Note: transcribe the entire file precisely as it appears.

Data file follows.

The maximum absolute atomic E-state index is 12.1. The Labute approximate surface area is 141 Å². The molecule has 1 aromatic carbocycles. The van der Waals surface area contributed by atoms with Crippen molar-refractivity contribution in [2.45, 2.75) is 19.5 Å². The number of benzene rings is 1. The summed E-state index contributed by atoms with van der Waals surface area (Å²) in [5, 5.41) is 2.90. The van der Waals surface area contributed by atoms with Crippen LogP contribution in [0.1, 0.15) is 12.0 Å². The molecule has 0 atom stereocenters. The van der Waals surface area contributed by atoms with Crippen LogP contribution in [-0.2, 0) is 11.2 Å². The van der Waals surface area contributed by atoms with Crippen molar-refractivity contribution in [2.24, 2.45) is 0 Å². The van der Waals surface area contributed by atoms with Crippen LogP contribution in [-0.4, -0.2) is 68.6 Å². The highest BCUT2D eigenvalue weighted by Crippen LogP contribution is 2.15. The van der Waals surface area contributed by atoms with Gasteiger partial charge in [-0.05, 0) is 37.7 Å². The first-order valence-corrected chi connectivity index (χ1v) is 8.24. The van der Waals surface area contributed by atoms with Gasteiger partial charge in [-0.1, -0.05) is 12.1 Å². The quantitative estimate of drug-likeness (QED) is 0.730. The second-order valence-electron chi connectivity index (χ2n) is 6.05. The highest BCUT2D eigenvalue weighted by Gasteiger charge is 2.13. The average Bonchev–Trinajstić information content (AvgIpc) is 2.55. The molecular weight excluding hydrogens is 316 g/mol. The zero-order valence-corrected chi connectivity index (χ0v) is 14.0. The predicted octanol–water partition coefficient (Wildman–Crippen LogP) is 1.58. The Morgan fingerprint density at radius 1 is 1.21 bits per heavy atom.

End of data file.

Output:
The maximum absolute atomic E-state index is 12.1. The Labute approximate surface area is 141 Å². The molecule has 1 aromatic carbocycles. The van der Waals surface area contributed by atoms with Crippen molar-refractivity contribution in [2.45, 2.75) is 19.5 Å². The number of benzene rings is 1. The summed E-state index contributed by atoms with van der Waals surface area (Å²) in [5, 5.41) is 2.90. The van der Waals surface area contributed by atoms with Crippen LogP contribution in [0.1, 0.15) is 12.0 Å². The molecule has 0 atom stereocenters. The van der Waals surface area contributed by atoms with Crippen LogP contribution in [-0.2, 0) is 11.2 Å². The van der Waals surface area contributed by atoms with Crippen molar-refractivity contribution in [2.24, 2.45) is 0 Å². The van der Waals surface area contributed by atoms with Crippen LogP contribution in [-0.4, -0.2) is 68.6 Å². The highest BCUT2D eigenvalue weighted by Crippen LogP contribution is 2.15. The van der Waals surface area contributed by atoms with Gasteiger partial charge in [-0.05, 0) is 37.7 Å². The first-order valence-corrected chi connectivity index (χ1v) is 8.24. The van der Waals surface area contributed by atoms with Gasteiger partial charge in [-0.1, -0.05) is 12.1 Å². The quantitative estimate of drug-likeness (QED) is 0.730. The second-order valence-electron chi connectivity index (χ2n) is 6.05. The highest BCUT2D eigenvalue weighted by Gasteiger charge is 2.13. The average Bonchev–Trinajstić information content (AvgIpc) is 2.55. The molecular weight excluding hydrogens is 316 g/mol. The zero-order valence-corrected chi connectivity index (χ0v) is 14.0. The predicted octanol–water partition coefficient (Wildman–Crippen LogP) is 1.58. The Morgan fingerprint density at radius 1 is 1.21 bits per heavy atom.